Ireland is attracting a disproportionately high number of cloud and big data players and judging by the pipeline the trend is set to continue, says Interxion Ireland managing director Doug Loewe.
Interxion owns and operates 64,800 sq metres of colocation space within more than 30 data centres in 11 European countries.
The company recently embarked on the expansion of its Dublin data centre to bring an additional 900 sq metres of equipped space at its DUB2 data centre, bringing the total equipped space to 1,700 sq metres.
The expansion brings to €13m the capital investment in the company’s Dublin facilities so far.
Loewe says Ireland is a natural location for cloud computing for companies seeking the perfect geographic location to serve a growing global audience.
“What we are really seeing is cloud companies that are emerging on the world stage are making changes going out to carrier neutral data centres like Interxion and making sure that if they are not putting their primary footprint there, they are at least having on ramps and off ramps to different cloud providers. That’s the biggest trend right now.
“We are constantly having to lower the utilisation of power to make it more efficient and also make sure that we are expanding the data centre to keep up with demand. But the real driver we are experiencing right now is making sure those cloud providers have a secure, awesome data centre to locate their cloud assets.”
Digital Ireland: Interxion Ireland MD Doug Loewe on Ireland as a global hub for cloud, financial and digital media activities
Loewe says the pipeline of companies looking to locate in Ireland is considerable. “I was particularly pleased. I was in the US for the last two weeks and a disproportionate number of US-headquartered companies are not only looking to accelerate their presence in Europe, but they are choosing Ireland, and specifically central Dublin, to locate their people assets, as well as their computing assets.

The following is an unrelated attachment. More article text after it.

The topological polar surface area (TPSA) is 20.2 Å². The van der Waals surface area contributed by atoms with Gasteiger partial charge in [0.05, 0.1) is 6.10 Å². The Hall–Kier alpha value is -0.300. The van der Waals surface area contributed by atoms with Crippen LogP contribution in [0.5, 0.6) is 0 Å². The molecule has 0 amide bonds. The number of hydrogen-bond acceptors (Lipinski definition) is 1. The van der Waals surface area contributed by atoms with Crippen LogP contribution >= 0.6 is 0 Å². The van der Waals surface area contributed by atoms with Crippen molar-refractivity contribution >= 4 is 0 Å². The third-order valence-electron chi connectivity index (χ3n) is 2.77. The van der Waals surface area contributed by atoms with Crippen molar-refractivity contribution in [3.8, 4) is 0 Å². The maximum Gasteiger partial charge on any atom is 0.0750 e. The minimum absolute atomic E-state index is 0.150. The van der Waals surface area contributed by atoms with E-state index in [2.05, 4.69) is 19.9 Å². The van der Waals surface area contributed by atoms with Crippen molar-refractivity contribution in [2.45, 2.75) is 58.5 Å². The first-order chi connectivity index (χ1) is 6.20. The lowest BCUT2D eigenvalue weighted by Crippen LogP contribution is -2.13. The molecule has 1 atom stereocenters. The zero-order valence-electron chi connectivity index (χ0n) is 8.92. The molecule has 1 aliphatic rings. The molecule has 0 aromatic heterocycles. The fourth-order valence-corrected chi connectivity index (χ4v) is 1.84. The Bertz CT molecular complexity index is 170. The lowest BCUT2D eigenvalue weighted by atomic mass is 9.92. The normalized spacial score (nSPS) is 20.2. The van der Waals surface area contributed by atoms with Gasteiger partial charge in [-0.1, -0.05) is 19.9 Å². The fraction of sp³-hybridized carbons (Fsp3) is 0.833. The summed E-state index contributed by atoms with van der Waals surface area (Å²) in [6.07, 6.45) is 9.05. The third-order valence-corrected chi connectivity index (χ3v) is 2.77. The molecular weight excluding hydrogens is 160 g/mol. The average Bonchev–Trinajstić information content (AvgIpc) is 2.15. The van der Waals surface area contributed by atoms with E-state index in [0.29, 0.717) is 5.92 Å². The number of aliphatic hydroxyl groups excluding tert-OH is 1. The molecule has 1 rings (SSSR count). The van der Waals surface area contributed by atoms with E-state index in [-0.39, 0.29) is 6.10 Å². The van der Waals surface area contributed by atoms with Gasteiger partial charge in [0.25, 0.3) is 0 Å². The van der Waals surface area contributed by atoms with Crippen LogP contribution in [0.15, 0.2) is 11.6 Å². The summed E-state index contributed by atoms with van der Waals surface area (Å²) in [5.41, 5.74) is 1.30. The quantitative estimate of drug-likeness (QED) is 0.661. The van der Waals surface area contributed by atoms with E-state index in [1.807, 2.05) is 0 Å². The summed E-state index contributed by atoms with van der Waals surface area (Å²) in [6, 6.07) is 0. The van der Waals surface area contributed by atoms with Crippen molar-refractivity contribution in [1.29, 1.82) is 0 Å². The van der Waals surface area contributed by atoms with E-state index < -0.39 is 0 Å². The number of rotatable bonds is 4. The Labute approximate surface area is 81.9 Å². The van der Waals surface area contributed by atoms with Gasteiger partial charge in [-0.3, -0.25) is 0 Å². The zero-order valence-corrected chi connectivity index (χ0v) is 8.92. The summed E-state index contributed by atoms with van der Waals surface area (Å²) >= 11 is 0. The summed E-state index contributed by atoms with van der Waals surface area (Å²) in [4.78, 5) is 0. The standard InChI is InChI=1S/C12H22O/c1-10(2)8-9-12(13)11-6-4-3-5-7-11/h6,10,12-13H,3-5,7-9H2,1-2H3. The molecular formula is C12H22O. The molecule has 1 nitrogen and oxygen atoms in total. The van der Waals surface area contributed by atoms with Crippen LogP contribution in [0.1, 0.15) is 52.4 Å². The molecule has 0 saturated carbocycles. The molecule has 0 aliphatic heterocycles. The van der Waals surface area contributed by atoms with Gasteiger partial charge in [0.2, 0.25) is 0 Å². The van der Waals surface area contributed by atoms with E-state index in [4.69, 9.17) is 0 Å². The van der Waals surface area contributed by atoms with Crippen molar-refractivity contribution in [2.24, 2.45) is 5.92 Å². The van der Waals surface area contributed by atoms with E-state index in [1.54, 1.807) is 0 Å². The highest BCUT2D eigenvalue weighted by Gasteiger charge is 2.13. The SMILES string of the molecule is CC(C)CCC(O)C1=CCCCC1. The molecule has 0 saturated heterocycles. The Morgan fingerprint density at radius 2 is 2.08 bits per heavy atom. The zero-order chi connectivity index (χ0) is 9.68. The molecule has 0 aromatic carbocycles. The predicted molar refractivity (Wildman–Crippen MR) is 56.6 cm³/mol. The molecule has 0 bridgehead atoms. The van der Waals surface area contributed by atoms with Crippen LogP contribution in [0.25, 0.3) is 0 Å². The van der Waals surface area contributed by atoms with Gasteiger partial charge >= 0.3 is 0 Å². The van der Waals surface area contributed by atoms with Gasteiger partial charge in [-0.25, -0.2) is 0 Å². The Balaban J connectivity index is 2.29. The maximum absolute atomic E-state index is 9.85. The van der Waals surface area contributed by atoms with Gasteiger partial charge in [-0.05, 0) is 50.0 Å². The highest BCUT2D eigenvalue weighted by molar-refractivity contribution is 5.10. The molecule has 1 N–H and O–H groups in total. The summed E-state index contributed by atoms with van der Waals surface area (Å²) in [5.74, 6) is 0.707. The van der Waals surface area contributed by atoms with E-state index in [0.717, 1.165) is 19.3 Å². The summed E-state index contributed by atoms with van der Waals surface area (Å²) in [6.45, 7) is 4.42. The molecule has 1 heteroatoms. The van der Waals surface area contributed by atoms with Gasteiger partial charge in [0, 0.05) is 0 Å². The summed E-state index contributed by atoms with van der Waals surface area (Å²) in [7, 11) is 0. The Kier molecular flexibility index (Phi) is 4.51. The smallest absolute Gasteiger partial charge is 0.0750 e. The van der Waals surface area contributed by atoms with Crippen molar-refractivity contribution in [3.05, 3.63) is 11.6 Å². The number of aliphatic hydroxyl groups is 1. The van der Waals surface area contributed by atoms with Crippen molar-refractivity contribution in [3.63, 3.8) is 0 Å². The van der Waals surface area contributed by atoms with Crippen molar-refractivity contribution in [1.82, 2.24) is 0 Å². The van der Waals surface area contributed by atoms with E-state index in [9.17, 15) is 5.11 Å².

“They are replicating data centres that they have in San Francisco or outside in Silicon Valley here in Europe and a disproportionate amount of that activity is leaning towards or landing here in Dublin. The activity is very, very strong.”
Key to Ireland remaining attractive, Loewe explained, is the quality of talent.
“I think it is quite important that there continues to be quality engineers that understand the mechanical and electrical environment. You want to make sure you continue to have a robust sales force that not only knows how to sell but really understands the cloud segment, the financial community of interest, the digital media community of interest and be able to spend time in helping customers to solve problems.”
According to Loewe, Dublin is in a good position to continue to attract the next wave of IT investors. “Dublin is uniquely positioned – it is the only native English-speaking Eurozone member. It is emerging nicely from the recession and big data, cloud and data centres are on the forefront of creating economic growth.”
He says geographically Dublin bridges the UK and the rest of mainland Europe with the US.
“The undersea cables go through diverse paths throughout Ireland on the way to the US. That means we are able to not only have a robust data centre and electricity that is high quality and available but you have incredible fibre routes that allow the digital community to be able to have the connectivity it needs,” he pointed out.
Doug Loewe will be a panelist at the Digital Ireland Forum: Global 2.0 on 20 September in Dublin, where digital leaders will discuss Ireland’s future as a hub for the best in internationally traded digital services.